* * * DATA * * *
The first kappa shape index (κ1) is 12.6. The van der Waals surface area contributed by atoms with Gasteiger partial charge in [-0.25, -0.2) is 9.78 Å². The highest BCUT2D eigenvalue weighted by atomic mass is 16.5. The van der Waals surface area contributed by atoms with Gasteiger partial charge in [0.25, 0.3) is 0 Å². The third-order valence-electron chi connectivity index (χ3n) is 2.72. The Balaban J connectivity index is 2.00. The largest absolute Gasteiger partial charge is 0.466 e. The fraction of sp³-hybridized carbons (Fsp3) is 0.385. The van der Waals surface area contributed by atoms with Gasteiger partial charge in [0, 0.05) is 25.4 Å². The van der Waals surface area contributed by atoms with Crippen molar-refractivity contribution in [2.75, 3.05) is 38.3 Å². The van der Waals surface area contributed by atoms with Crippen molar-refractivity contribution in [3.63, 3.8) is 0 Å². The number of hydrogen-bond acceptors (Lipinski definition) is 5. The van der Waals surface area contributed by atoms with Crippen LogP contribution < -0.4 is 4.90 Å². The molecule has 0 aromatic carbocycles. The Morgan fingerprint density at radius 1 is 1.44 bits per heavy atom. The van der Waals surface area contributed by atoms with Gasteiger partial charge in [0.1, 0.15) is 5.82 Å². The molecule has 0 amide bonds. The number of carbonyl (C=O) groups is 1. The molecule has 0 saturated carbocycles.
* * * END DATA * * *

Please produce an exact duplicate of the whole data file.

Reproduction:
The first kappa shape index (κ1) is 12.6. The van der Waals surface area contributed by atoms with Gasteiger partial charge in [-0.25, -0.2) is 9.78 Å². The highest BCUT2D eigenvalue weighted by atomic mass is 16.5. The van der Waals surface area contributed by atoms with Gasteiger partial charge in [0.25, 0.3) is 0 Å². The third-order valence-electron chi connectivity index (χ3n) is 2.72. The Balaban J connectivity index is 2.00. The largest absolute Gasteiger partial charge is 0.466 e. The fraction of sp³-hybridized carbons (Fsp3) is 0.385. The van der Waals surface area contributed by atoms with Gasteiger partial charge in [0, 0.05) is 25.4 Å². The van der Waals surface area contributed by atoms with Crippen molar-refractivity contribution in [2.75, 3.05) is 38.3 Å². The van der Waals surface area contributed by atoms with Crippen molar-refractivity contribution in [3.63, 3.8) is 0 Å². The number of hydrogen-bond acceptors (Lipinski definition) is 5. The van der Waals surface area contributed by atoms with Crippen LogP contribution < -0.4 is 4.90 Å². The molecule has 0 aromatic carbocycles. The Morgan fingerprint density at radius 1 is 1.44 bits per heavy atom. The van der Waals surface area contributed by atoms with Gasteiger partial charge in [0.1, 0.15) is 5.82 Å². The molecule has 0 amide bonds. The number of carbonyl (C=O) groups is 1. The molecule has 0 saturated carbocycles.